The ad, released last week shortly after the president was discharged from Walter Reed National Military Medical Center, touts the president’s response to the virus and includes an edited clip of Fauci that makes it seem as though he was praising Trump’s response to the pandemic.
In the 30-second spot, Fauci is heard saying, “I can’t imagine that anybody could be doing more.”
Fauci this week said his remarks, taken from a March interview, were in reference to fellow members of the White House coronavirus task force and other public health officials.
"In my nearly five decades of public service, I have never publicly endorsed any political candidate. The comments attributed to me without my permission in the GOP campaign ad were taken out of context from a broad statement I made months ago about the efforts of federal public health officials," Fauci said in a statement Sunday.
During an interview with CNN's Jake Tapper the following day, Fauci said he thinks the campaign should take down the ad.
"I think it's really unfortunate and really disappointing that they did that," Fauci said.
"It is so clear that I am not a political person, and I have never either directly or indirectly endorsed a political candidate, and to take a completely out-of-context statement and put it in ... A political campaign ad, I thought, was really very disappointing," Fauci said, The Hill reported.
The rebuke from Fauci comes as the president has repeatedly meddled with decisionmaking at the Food and Drug Administration and the Centers for Disease Control and Prevention (CDC), often without much if any pushback from those agencies.
Trump has also lashed out at those agency heads, undermining their public messaging.
Fauci's comments, however, mark the second time in as many weeks that he has publicly distanced himself from Trump.
During the first presidential debate, on Sept. 29, Trump suggested that his health officials have changed their minds about the benefits of masks during the pandemic, noting that the CDC has not always recommended the use of face coverings.
"Dr. Fauci said the opposite. He very strongly said masks aren't good, and then he changed his mind. He said masks are good," Trump said.
Fauci said later that week that his stance on the benefits of face masks was "taken out of context" and that the initial recommendation against widespread use of masks was due to a shortage for health providers.
He said scientists quickly changed their recommendations after realizing the extent to which asymptomatic spread was contributing to COVID-19 infections.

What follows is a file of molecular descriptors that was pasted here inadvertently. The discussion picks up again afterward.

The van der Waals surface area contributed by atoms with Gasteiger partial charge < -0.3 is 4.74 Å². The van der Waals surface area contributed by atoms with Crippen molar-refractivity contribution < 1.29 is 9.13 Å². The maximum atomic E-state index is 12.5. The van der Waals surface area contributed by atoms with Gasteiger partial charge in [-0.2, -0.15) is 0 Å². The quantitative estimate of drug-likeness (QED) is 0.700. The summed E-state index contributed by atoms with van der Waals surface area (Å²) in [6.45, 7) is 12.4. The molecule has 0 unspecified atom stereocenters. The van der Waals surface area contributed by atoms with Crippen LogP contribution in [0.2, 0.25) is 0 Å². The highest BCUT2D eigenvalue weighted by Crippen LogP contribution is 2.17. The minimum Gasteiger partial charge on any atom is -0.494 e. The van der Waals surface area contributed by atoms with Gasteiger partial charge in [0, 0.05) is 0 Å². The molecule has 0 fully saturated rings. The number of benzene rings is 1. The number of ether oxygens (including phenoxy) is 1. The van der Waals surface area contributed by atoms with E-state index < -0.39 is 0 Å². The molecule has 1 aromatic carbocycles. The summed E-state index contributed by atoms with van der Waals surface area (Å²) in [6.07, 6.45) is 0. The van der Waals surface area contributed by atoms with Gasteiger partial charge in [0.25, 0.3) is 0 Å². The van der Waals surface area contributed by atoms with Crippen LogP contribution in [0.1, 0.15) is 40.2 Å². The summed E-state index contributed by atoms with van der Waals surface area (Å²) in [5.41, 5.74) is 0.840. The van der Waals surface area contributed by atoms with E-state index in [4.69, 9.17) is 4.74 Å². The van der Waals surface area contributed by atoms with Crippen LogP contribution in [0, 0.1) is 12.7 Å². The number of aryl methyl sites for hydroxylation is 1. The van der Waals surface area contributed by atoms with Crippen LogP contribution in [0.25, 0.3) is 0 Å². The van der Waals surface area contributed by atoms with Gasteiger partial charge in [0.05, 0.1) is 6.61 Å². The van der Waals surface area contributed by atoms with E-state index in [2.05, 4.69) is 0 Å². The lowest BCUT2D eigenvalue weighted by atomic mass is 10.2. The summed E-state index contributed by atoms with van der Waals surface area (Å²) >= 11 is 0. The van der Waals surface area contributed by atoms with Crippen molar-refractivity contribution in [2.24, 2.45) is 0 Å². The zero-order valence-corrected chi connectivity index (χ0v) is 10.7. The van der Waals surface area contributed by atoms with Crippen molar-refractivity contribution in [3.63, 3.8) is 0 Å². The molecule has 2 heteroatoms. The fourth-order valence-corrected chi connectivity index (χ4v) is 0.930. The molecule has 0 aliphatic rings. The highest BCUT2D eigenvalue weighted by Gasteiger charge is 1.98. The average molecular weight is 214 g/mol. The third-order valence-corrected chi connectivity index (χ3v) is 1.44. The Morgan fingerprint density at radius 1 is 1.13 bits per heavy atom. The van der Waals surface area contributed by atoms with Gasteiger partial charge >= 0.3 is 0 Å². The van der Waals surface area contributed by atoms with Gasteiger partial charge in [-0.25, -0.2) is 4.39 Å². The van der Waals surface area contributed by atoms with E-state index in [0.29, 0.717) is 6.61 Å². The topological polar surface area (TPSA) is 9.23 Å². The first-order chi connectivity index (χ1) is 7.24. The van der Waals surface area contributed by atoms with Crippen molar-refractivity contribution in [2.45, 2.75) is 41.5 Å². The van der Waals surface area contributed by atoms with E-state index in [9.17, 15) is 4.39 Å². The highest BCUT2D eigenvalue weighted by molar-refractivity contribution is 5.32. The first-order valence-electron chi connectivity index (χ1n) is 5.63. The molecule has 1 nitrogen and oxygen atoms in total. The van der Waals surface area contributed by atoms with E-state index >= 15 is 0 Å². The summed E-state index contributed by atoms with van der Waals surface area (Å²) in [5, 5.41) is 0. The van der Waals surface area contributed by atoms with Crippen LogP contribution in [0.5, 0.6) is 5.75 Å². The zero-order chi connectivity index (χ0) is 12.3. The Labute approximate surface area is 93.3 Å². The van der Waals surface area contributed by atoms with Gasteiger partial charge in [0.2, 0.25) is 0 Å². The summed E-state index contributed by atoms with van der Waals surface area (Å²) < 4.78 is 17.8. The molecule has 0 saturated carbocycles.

The Trump campaign's use of Fauci's remarks underscores how, more than six months into the pandemic, he is still viewed as a trusted source of information on the pandemic, in contrast to the president, who has faced harsh criticism throughout.
Amesh Adalja, an infectious disease expert at the Johns Hopkins University Center for Health Security, said he can understand why the Trump campaign would want to imply an endorsement from Fauci.
"Dr. Fauci is a valuable resource and a world-renowned expert, so people will try to have his reputation kind of shower on to them, even when it's undeserved," Adalja said.
Yet given Trump's propensity to lash out and contradict even his own experts, Adalja said it was "baffling and paradoxical" that Trump would want that message in his ads.
The latest dispute between Fauci and Trump also underscores what’s been a complicated relationship throughout the pandemic.
As Trump spent much of the spring and summer downplaying the extent of the pandemic, Fauci sounded the alarm, at times directly contradicting the president.
In July, Trump publicly mused about Fauci's high favorability ratings when his were so low.
Fauci has also come under attack from some of Trump's aides and surrogates, with the White House at one point providing a memo to reporters detailing all the “wrong” statements Fauci had made about the pandemic.
Mark Rosenberg, an epidemiologist who ran the CDC’s National Center for Injury Prevention and Control from 1994 to 1999, said he thinks Fauci has deftly walked a fine line between speaking up for science without openly criticizing Trump.
"I think he was critical of the people who put the ad together. I don't think he personalized it ... and said this was President Trump's fault. I think he has found a way to stand up without incurring the wrath of Donald Trump," Rosenberg said.
Rosenberg added that he isn't worried people might lose confidence in Fauci because of the ad since its clear Fauci is being used.
But with Trump trailing Democratic presidential nominee Joe Biden in national and key battleground state polls, in large part because of his handling of the coronavirus pandemic, Rosenberg said it's likely Trump's relationship with Fauci could deteriorate if those poll numbers decline further.
"The relationship will get worse, but I don’t think Trump will fire Fauci," Rosenberg said, arguing a drastic action like that would just serve to highlight more of Trump's failures.